JOPLIN, Mo. —
Guy Voltz has a stark message for parents who are reluctant to learn all the capabilities of a smartphone: They better learn them if they want to monitor their kids’ Internet usage.
“What we hear more of, all the time, is that parents never realized that a smartphone can get full Internet,” Voltz said. “The next thing they want to know is if there is software to block it. Not really. There’s nothing out there to truly stop kids from getting on.”
A recent study, conducted by Cox Communications and the National Center for Missing and Exploited Children, reported that parents are pretty good at keeping watch over a child’s Internet habits while on the computer.
But smartphone usage is a different story. Children 10 to 13 years old interviewed in the survey said that their parents haven’t warned them about Internet dangers on mobile devices.
According to the survey, reported on by consumeraffairs.com:
- More than 95 percent of children use their mobile devices to access the Internet, but parents typically provide safety parameters only for the home computer. One in five parents (17 percent) admitted to using parental controls for the children’s mobile devices.
- Although mobile devices have fewer parental controls to activate than computers, many parents say they’re unable to use them because they’re not sure how to work it.
- 82 percent of parents said they’re very knowledgeable of what their kids did online, but a lot children admitted to engaging in inappropriate behavior that their parents had no idea about.
- 44 percent of the children surveyed said they’ve viewed something that their parents wouldn’t approve of, and 34 percent said they lied to their parents about what they did online.
- 42 percent of children said they received a personal online message from someone they didn’t know, and only 22 percent of parents said they were aware of this.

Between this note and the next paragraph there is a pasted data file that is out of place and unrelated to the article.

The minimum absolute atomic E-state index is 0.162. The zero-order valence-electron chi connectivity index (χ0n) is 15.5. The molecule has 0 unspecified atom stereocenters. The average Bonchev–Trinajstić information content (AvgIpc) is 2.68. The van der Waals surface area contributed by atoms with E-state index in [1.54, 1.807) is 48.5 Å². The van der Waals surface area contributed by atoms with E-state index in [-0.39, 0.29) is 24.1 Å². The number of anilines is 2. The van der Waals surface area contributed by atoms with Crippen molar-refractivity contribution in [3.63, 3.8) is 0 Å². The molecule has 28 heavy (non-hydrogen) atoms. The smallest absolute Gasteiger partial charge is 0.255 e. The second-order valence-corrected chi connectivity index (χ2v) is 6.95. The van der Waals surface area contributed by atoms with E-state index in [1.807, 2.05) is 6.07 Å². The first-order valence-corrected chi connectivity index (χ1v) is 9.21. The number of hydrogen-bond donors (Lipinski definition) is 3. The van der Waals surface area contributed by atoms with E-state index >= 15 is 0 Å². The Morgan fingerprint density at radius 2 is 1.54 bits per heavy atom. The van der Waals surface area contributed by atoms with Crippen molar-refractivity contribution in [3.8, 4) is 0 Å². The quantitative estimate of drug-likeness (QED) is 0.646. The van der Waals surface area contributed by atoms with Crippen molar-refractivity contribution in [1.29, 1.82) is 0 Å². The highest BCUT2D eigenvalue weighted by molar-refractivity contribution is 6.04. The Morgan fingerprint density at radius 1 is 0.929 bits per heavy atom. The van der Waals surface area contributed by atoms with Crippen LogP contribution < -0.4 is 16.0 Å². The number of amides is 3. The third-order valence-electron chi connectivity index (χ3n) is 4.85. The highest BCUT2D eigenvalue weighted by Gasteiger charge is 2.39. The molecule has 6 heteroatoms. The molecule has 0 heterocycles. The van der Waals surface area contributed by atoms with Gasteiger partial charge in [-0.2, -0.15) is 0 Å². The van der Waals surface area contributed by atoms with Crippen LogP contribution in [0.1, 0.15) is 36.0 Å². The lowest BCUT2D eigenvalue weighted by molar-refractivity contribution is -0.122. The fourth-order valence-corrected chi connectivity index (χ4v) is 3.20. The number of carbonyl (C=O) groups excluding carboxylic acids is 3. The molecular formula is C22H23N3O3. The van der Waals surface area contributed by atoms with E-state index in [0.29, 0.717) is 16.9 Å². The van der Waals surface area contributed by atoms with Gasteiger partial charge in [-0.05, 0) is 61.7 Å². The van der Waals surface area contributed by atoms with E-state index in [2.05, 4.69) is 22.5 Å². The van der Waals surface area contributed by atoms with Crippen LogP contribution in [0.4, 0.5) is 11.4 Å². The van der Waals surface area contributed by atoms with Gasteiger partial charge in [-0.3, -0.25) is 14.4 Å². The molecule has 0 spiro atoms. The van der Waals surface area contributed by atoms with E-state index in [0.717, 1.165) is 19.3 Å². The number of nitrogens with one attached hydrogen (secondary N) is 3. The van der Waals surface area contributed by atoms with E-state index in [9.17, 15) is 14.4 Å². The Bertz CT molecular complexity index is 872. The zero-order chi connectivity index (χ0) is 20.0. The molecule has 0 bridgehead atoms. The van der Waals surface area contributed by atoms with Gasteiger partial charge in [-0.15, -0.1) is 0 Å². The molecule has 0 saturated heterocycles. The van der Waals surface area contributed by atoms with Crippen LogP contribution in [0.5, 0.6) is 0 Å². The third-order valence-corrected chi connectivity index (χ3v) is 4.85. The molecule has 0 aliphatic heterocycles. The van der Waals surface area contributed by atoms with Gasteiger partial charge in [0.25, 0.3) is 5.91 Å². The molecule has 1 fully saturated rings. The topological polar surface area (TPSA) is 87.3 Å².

- Around 17 percent of children surveyed said they’ve gotten an email or online message with pictures or words that made them feel uncomfortable (7 percent of parents said they were aware of this), and 12 percent said they’ve been a victim of online bullying (6 percent said they didn’t know this happened).
“We all must remain vigilant and proactive when it comes to knowing what children are accessing on the Web and the devices they are using,” said Ernie Allen, president of the NCMEC. “Educating parents about the potential risks their children face online and empowering them to take simple preventive steps is critical to helping keep families safe.”
Voltz, owner of Cell Phone Medics, said he wasn’t surprised by the survey’s results because smartphones and other mobile devices access the same Internet as desktop and laptop computers.
“It’s a subject that they don’t want to learn,” Voltz said about the attitudes of some parents toward smartphones. “Most say their kids would never (access the Internet), but they are oblivious.”
What to do
Voltz and others at Cell Phone Medics teach smartphone classes every Saturday. Topics range over a variety of subjects; whatever attendees want to cover, Voltz said.
Monitoring smartphone usage comes down to a few basics, however:
- Don’t rely on software on another device. There is no software that will block the Internet on a child’s smartphone or track a history of usage for viewing on another computer.
- The only way to check Internet usage is to check the device manually. Whether a parent checks while a child is looking or asleep is up to them. But it’s the only way to view the important parts.
- Go into the browser’s history. Usually mobile devices have only one Web browser. However, other apps can involve Internet access or chats.
- Talk, don’t judge. What a parent finds may look bad, but is actually relatively harmless. Experts recommend keeping an open dialogue with kids about what they see on the Internet.
The ultimate question parents must answer, Voltz said, is what a device will be used for. Parents should question whether a child needs a smartphone that can get on the Internet.
“Evaluate what children need, with emphasis on the word ‘need,’” Voltz said. “Do they have a necessity to get on the Internet? There are several cool non-smartphones out there that text just fine.”